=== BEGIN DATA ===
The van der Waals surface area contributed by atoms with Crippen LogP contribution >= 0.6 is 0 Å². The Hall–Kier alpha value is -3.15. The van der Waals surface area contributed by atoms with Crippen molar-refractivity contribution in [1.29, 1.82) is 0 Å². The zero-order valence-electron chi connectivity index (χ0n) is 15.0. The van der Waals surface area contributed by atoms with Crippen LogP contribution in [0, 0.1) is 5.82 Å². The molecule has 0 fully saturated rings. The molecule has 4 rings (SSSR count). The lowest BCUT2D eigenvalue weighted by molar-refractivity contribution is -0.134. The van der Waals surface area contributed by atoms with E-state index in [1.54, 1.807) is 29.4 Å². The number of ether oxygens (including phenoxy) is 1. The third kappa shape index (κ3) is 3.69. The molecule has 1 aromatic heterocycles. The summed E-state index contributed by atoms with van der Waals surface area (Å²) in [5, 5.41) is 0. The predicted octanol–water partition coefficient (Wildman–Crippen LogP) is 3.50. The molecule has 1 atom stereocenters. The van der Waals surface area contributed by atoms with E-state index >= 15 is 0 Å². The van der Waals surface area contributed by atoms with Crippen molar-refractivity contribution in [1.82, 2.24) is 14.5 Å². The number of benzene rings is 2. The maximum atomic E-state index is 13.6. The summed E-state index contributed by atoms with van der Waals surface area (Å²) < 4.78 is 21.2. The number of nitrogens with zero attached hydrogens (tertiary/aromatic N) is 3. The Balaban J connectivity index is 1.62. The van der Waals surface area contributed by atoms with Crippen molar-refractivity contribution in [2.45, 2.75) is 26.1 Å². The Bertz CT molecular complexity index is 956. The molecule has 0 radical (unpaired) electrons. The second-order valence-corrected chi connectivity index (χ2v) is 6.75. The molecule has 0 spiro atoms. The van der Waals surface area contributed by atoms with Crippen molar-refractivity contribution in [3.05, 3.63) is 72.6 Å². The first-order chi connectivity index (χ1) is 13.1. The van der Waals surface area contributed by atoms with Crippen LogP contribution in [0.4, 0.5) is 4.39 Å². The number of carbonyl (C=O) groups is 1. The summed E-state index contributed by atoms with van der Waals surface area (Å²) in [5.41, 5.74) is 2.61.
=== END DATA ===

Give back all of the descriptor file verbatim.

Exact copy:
The van der Waals surface area contributed by atoms with Crippen LogP contribution >= 0.6 is 0 Å². The Hall–Kier alpha value is -3.15. The van der Waals surface area contributed by atoms with Crippen molar-refractivity contribution in [1.29, 1.82) is 0 Å². The zero-order valence-electron chi connectivity index (χ0n) is 15.0. The van der Waals surface area contributed by atoms with Crippen LogP contribution in [0, 0.1) is 5.82 Å². The molecule has 0 fully saturated rings. The molecule has 4 rings (SSSR count). The lowest BCUT2D eigenvalue weighted by molar-refractivity contribution is -0.134. The van der Waals surface area contributed by atoms with E-state index in [1.54, 1.807) is 29.4 Å². The number of ether oxygens (including phenoxy) is 1. The third kappa shape index (κ3) is 3.69. The molecule has 1 aromatic heterocycles. The summed E-state index contributed by atoms with van der Waals surface area (Å²) in [5, 5.41) is 0. The predicted octanol–water partition coefficient (Wildman–Crippen LogP) is 3.50. The molecule has 1 atom stereocenters. The van der Waals surface area contributed by atoms with E-state index >= 15 is 0 Å². The van der Waals surface area contributed by atoms with Crippen molar-refractivity contribution in [1.82, 2.24) is 14.5 Å². The number of benzene rings is 2. The maximum atomic E-state index is 13.6. The summed E-state index contributed by atoms with van der Waals surface area (Å²) < 4.78 is 21.2. The number of nitrogens with zero attached hydrogens (tertiary/aromatic N) is 3. The Balaban J connectivity index is 1.62. The van der Waals surface area contributed by atoms with Crippen molar-refractivity contribution in [2.45, 2.75) is 26.1 Å². The Bertz CT molecular complexity index is 956. The molecule has 0 radical (unpaired) electrons. The second-order valence-corrected chi connectivity index (χ2v) is 6.75. The molecule has 0 spiro atoms. The van der Waals surface area contributed by atoms with Crippen molar-refractivity contribution in [3.05, 3.63) is 72.6 Å². The first-order chi connectivity index (χ1) is 13.1. The van der Waals surface area contributed by atoms with Crippen LogP contribution in [0.4, 0.5) is 4.39 Å². The number of carbonyl (C=O) groups is 1. The summed E-state index contributed by atoms with van der Waals surface area (Å²) in [5.41, 5.74) is 2.61.